Euro-area inflation unexpectedly slowed in July to the weakest in almost five years, underscoring the European Central Bank’s concerns that the economy is too feeble to drive price growth.
Inflation was 0.4 percent compared with 0.5 percent in June, the European Union’s statistics office in Luxembourg said today. That is the weakest since October 2009 and below a median forecast of 0.5 percent in a Bloomberg News survey of 42 economists.
Having unleashed an unprecedented round of easing measures, the Frankfurt-based European Central Bank is seeking to rekindle price growth and help the 18-country bloc’s battered economy. For the past 10 months the inflation rate has been weaker than 1 percent, less than half the ECB’s goal, while joblessness has remained stubbornly near an all-time high for months. Adding to the risks are the geopolitical tensions between Russia and Ukraine, and conflicts in the Middle East.
“This is most likely the trough in inflation, and inflation will move slowly upwards from here,” said Nick Kounis, head of macro research at ABN Amro in Amsterdam. “It seems unlikely the ECB will take fresh measures to ease policy further -- I don’t see this as a trigger for a large-scale quantitative easing program, as long as this proves the trough.”
The ECB’s announcement last month of a negative deposit rate and a program to improve bank lending is its most significant since since President Mario Draghi announced two years ago he’d do “whatever it takes” to save the euro. The ECB warned the economy could take some time to respond to the barrage of stimulus and even left open the door for further action. Policy makers are next scheduled to meet on Aug. 7 in Frankfurt.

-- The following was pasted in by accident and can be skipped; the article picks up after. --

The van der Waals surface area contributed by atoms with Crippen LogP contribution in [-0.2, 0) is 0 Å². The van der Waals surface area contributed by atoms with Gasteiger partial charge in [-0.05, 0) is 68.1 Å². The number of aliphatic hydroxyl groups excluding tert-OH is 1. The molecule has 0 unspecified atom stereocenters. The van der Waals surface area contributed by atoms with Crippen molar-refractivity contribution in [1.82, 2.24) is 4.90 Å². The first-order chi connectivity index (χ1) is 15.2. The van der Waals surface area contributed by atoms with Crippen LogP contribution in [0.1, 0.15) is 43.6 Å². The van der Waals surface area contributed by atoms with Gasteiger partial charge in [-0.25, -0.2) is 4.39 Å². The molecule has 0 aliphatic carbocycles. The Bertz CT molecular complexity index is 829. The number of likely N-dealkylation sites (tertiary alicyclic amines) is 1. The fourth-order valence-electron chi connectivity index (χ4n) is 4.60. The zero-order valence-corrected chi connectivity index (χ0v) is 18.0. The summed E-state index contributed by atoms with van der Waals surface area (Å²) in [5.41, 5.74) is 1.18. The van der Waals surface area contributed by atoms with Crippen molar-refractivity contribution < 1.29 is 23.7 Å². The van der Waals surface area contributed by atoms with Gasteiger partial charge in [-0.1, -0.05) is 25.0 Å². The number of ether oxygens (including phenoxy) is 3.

The euro traded at 1.3386 per dollar at 11:50 a.m. in Frankfurt, little changed from yesterday.
While the ECB’s measures have helped push the average yield on bonds from Europe’s most-indebted nations to a record low, they have not yet boosted prices, growth and lending.
The unemployment rate unexpectedly fell in June to 11.5 percent from 11.6 percent in May, Eurostat said today. While that’s still near a record high, it is less than economists’ forecast of 11.6 percent. Joblessness continued to vary widely across the euro area in June, from a low of 5 percent in Austria to 24.5 percent in Spain.
“What will be key is more of an economic recovery,” said Johannes Gareis, economist at Natixis in Frankfurt. “It’s clear that inflation will stay under 1 percent for this year, because the output gap and the spare capacity in the labor market are so big that they can’t exert much upwards pressure on prices.”
The ECB predicts economic growth of 1 percent this year, rising to 1.8 percent in 2016. It sees inflation at 0.7 percent for 2014, rising to 1.1 percent in 2015 and 1.4 percent in 2016.
For July, the core inflation rate, which excludes volatile items such as energy, food, alcohol and tobacco, clocked in at 0.8 percent, unchanged from the previous month. The cost of services rose 1.3 percent.
In a sign growth could pick up, manufacturing and services activity for the region strengthened this month, exceeding economists’ forecasts. Economic confidence also unexpectedly increased, according to an index published by the European Commission in Brussels. Moreover, the ECB said its quarterly lending survey showed banks eased credit standards in the three months through June for the first time in seven years.
Even so, lending to companies and households, which the ECB has identified as key impediment to the recovery, hasn’t yet improved. Loans shrank 1.7 percent in June from a year earlier, recording the 26th consecutive contraction.